Many people fall off the exercise bandwagon at Christmas, or rule out the idea of getting into shape during the festive season, assuming there’s no point until the New Year!
With Christmas around the corner it can only mean diet debauchery, abandoned fitness routines and five hour TV marathons … but it doesn’t have to be this way. Ok, so you’re not much into running and an influx of family and visitors are going to make it difficult for you to do your usual workout … before you blow off your fitness routine, get inspired!

Greek physician Hippocrates viewed walking as “man’s best medicine”. But will a walk really do you that much good? Does walking have health benefits that are truly significant?
Maybe you’ve been sedentary for a while. No problem. Just get started, even if it’s a few minutes every day.

Here’s why walking rocks:
Walking helps you lose weight
You’ll burn around 75 calories simply by briskly walking for 30 minutes. Up your speed and you’ll burn even more! If you’re busy - like most of us - you can split up your walks into 10 – 15 minutes each. According to the journal Appetite, a 15 minute walk reduces sugar cravings. So, work that short walk into your daily routine and you’ll shed those kilos in no time.
Walking strengthens your heart
Reduce your risk of heart disease and stroke by walking regularly. This great cardio exercise lowers levels of LDL (bad) cholesterol, while increasing levels of HDL (good) cholesterol. A brisk 30 minute walk every day helps to prevent and control high blood pressure, reducing the risk of a stroke by 27%.
Walking lowers the risk of disease
Dr Carl Casperson of the US Centre for Disease Control and Prevention in Atlanta, Georgia, said: “Going from being sedentary to walking briskly for a half an hour several days in a week can drop your risk of disease dramatically.” A regular walking habit could slash the risk of Type 2 diabetes by around 60% and you’re 20% less likely to develop cancer of the colon, breast, or womb when going on regular walks.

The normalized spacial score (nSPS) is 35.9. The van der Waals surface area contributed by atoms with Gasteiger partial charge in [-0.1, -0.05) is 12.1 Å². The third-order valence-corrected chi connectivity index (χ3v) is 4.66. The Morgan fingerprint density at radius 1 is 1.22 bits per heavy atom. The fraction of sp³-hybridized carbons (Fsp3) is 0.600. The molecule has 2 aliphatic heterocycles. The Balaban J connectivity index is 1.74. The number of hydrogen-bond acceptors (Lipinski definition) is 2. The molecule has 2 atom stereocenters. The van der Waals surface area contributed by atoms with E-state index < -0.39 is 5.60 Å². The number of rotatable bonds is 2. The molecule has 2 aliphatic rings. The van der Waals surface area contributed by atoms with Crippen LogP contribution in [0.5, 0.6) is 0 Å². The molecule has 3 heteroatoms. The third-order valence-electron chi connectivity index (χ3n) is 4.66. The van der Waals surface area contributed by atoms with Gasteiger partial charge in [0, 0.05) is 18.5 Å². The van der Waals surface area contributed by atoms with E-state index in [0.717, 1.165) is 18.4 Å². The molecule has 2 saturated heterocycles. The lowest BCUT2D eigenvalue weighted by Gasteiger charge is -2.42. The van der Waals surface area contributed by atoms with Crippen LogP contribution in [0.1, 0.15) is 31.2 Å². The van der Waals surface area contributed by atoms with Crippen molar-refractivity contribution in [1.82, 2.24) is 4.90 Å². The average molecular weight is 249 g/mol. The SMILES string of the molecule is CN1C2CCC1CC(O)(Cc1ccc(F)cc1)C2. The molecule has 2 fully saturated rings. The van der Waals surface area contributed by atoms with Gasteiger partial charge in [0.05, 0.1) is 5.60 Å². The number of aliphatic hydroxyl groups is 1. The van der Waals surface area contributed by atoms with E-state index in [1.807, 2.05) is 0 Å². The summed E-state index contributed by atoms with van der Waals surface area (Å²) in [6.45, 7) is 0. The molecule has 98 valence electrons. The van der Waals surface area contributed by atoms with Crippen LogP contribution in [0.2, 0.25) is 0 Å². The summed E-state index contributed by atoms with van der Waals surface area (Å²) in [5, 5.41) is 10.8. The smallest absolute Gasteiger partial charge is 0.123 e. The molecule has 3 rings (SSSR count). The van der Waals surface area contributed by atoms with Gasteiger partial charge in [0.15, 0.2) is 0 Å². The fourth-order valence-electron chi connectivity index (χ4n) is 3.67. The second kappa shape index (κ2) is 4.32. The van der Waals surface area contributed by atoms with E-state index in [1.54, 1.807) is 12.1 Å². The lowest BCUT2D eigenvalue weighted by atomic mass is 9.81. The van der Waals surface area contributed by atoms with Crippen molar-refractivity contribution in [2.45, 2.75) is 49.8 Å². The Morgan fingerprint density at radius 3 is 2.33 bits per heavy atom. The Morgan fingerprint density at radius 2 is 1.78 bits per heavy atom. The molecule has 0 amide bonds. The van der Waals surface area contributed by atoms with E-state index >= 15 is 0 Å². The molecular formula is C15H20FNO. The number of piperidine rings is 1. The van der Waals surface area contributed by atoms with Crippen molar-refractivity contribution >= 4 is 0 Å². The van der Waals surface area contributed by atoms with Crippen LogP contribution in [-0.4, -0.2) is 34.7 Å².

Walking aids in preventing dementia
Regular walking could avoid brain shrinkage and preserve memory. Since dementia affects one in 14 people over 65, and one in six over 80; it’s a pretty good idea.
Walking tones up legs, bums and tums
Looking for definition to you calves, quads and hamstrings? This is it! Add hill-walking into the mix and it’s even more effective. Pay attention to your posture and you’ll also tone your abs and waist.
Walking is a form of meditation
Let your mind tune out from all the chatter. Find your inner peace by being mindful of your surroundings.
Walking boosts Vitamin D
A vitamin D deficiency affects bone health and immune systems. Walking is the perfect way to enjoy the outdoors while getting your Vitamin D-fix.
Walking boosts energy and makes you happy
This natural energizer boosts circulation and increases oxygen supply to every cell in your body, helping you to feel more alert and alive. Like other physical activities, walking triggers the release of endorphins, brain chemicals, that relieve pain and stimulate relaxation; producing a sense of calm and well-being.

So, put your best foot forward and walk your way to better health. Most studies show benefits after regular 15 to 30 minute walks… that’s a lunch break, parking in the furthest lot, or a quick jaunt around the block. It’s doable; you just have to do it!

DISCLAIMER: The information on this website is for educational purposes only, and is not intended as medical advice, diagnosis or treatment. If you are experiencing symptoms or need health advice, please consult a healthcare professional.